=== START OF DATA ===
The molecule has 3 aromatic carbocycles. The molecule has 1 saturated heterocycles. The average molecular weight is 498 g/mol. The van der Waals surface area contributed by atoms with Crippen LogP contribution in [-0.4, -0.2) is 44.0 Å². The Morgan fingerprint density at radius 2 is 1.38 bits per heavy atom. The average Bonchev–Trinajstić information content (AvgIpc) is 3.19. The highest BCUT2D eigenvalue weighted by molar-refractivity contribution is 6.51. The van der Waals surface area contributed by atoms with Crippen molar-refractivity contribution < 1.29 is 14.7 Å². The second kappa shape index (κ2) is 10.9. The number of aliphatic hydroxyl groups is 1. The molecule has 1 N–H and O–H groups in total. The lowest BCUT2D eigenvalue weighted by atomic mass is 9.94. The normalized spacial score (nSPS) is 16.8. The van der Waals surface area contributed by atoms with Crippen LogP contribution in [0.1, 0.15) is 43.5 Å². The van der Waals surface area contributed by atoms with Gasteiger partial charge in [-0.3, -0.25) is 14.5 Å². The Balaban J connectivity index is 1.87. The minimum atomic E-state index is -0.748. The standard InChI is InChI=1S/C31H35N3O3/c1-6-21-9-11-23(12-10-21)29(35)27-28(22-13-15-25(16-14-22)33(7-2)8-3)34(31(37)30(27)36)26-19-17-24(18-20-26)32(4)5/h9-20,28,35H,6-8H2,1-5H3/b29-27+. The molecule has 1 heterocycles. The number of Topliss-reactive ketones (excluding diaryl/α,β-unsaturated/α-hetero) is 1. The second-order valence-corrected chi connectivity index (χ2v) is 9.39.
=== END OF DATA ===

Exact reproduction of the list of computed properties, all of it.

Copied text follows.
The molecule has 3 aromatic carbocycles. The molecule has 1 saturated heterocycles. The average molecular weight is 498 g/mol. The van der Waals surface area contributed by atoms with Crippen LogP contribution in [-0.4, -0.2) is 44.0 Å². The Morgan fingerprint density at radius 2 is 1.38 bits per heavy atom. The average Bonchev–Trinajstić information content (AvgIpc) is 3.19. The highest BCUT2D eigenvalue weighted by molar-refractivity contribution is 6.51. The van der Waals surface area contributed by atoms with Crippen molar-refractivity contribution < 1.29 is 14.7 Å². The second kappa shape index (κ2) is 10.9. The number of aliphatic hydroxyl groups is 1. The molecule has 1 N–H and O–H groups in total. The lowest BCUT2D eigenvalue weighted by atomic mass is 9.94. The normalized spacial score (nSPS) is 16.8. The van der Waals surface area contributed by atoms with Crippen LogP contribution in [0.1, 0.15) is 43.5 Å². The van der Waals surface area contributed by atoms with Gasteiger partial charge in [-0.3, -0.25) is 14.5 Å². The Balaban J connectivity index is 1.87. The minimum atomic E-state index is -0.748. The standard InChI is InChI=1S/C31H35N3O3/c1-6-21-9-11-23(12-10-21)29(35)27-28(22-13-15-25(16-14-22)33(7-2)8-3)34(31(37)30(27)36)26-19-17-24(18-20-26)32(4)5/h9-20,28,35H,6-8H2,1-5H3/b29-27+. The molecule has 1 heterocycles. The number of Topliss-reactive ketones (excluding diaryl/α,β-unsaturated/α-hetero) is 1. The second-order valence-corrected chi connectivity index (χ2v) is 9.39.